The bees and butterflies are getting more space to spread their wings at Stuart Sports Complex.
ComEd and Openlands recently announced that the Fox Valley Park District is one of 26 public agencies from northern Illinois to receive an environmental grant from the organizations through the annual ComEd Green Region Program.
The Fox Valley Park District has received $10,000 to expand pollinator habitat and food sources, while increasing regional native vegetation presence. The project will connect existing prairie by converting nearly 20 acres of turf grass on the Stuart Sports Complex into native wildflower-enriched prairie, which is crucial to the survival of pollinators.
“We’re trying to get pathways of natural areas that the pollinators can use to propagate other areas,” said John Kramer, the FVPD’s director of park operations. “The more they have connectivity to contiguous natural areas, the more they can propagate. The point of Stuart’s natural areas has always been that – and we’re just adding to what we already have.”
Since the inception of the Green Region Program in 2013, ComEd has awarded more than $1.3 million to municipalities across northern Illinois to help fund their open-space projects. ComEd provides the funding, and Openlands, one of the oldest metropolitan conservation organizations in the nation, administers the grants to local communities.
“Together with our partners at Openlands, we are proud to support organizations that are making meaningful differences to restore and enhance natural habitats and biodiversity,” said Melissa Washington, Vice President of Governmental and External Affairs at ComEd. “It’s the perfect balance of meeting our future energy needs and powering a brighter and more sustainable future for our customers and the communities we serve.”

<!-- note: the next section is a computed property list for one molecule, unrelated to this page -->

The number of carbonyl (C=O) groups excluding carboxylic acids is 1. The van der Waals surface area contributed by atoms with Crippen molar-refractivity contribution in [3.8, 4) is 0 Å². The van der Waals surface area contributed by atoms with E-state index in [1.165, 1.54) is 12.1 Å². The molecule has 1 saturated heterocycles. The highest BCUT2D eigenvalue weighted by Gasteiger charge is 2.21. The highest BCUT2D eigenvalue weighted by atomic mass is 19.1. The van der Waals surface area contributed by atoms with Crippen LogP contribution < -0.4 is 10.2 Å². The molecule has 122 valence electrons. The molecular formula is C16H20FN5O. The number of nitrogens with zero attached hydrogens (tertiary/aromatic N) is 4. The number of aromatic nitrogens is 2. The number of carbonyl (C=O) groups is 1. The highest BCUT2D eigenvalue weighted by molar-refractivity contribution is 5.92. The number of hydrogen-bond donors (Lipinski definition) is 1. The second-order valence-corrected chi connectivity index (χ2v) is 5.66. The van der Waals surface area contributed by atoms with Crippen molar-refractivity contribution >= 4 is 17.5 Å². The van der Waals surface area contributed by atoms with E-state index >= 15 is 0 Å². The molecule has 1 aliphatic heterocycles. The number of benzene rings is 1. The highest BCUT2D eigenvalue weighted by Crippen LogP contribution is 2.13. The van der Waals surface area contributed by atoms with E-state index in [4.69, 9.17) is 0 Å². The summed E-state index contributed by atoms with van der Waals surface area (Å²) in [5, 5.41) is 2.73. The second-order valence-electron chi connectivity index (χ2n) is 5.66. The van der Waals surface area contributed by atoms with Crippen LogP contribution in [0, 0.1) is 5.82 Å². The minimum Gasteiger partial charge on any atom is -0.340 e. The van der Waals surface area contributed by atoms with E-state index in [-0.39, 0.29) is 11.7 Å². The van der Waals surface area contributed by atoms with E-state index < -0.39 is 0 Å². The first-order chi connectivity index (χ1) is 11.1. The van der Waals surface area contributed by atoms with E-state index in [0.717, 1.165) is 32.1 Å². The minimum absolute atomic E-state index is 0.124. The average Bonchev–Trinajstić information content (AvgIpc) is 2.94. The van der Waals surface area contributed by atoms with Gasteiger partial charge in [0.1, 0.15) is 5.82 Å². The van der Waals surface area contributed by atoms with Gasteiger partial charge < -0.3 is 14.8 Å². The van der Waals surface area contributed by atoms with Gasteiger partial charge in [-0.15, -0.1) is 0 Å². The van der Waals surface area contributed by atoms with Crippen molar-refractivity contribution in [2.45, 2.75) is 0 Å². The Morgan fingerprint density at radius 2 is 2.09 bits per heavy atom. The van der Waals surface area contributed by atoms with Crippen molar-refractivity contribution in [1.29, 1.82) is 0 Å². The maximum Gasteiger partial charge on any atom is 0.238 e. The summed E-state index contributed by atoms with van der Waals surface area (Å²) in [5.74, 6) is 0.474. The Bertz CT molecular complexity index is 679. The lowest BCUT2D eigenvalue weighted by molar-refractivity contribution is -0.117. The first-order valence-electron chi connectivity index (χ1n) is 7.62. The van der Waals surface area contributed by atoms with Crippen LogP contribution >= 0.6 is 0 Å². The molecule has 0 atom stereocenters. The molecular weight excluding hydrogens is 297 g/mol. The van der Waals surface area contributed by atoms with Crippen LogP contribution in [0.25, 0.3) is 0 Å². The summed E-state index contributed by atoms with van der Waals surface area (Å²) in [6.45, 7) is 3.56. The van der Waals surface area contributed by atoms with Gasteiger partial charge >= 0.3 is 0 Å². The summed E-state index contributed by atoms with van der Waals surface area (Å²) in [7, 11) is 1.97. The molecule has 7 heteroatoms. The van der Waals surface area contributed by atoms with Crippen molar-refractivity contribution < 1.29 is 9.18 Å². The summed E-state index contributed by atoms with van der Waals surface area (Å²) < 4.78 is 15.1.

Due to a recent decline in pollinators throughout northern Illinois, and strong interest in pollinator conservation, the 2019 Green Region projects again focus on advancing and protecting the region’s essential pollinator species. Earlier this year, public agencies from across communities that ComEd serves submitted grant applications, which were then reviewed by an advisory committee composed of county government officials and members of the region’s conservation community.
“The more areas you have for butterflies and bees, the more you have natural pollination go on,” Kramer said. “The more areas that get sodded over that don’t have any sort of pollination going on, there’s no environment for butterflies and bees to live in.”
According to Aaron Reinhart, the FVPD’s superintendent of golf and sports turf, the identification and layout of areas at Stuart will be addressed this week by FVPD staff and its contractor, with work beginning in the coming weeks.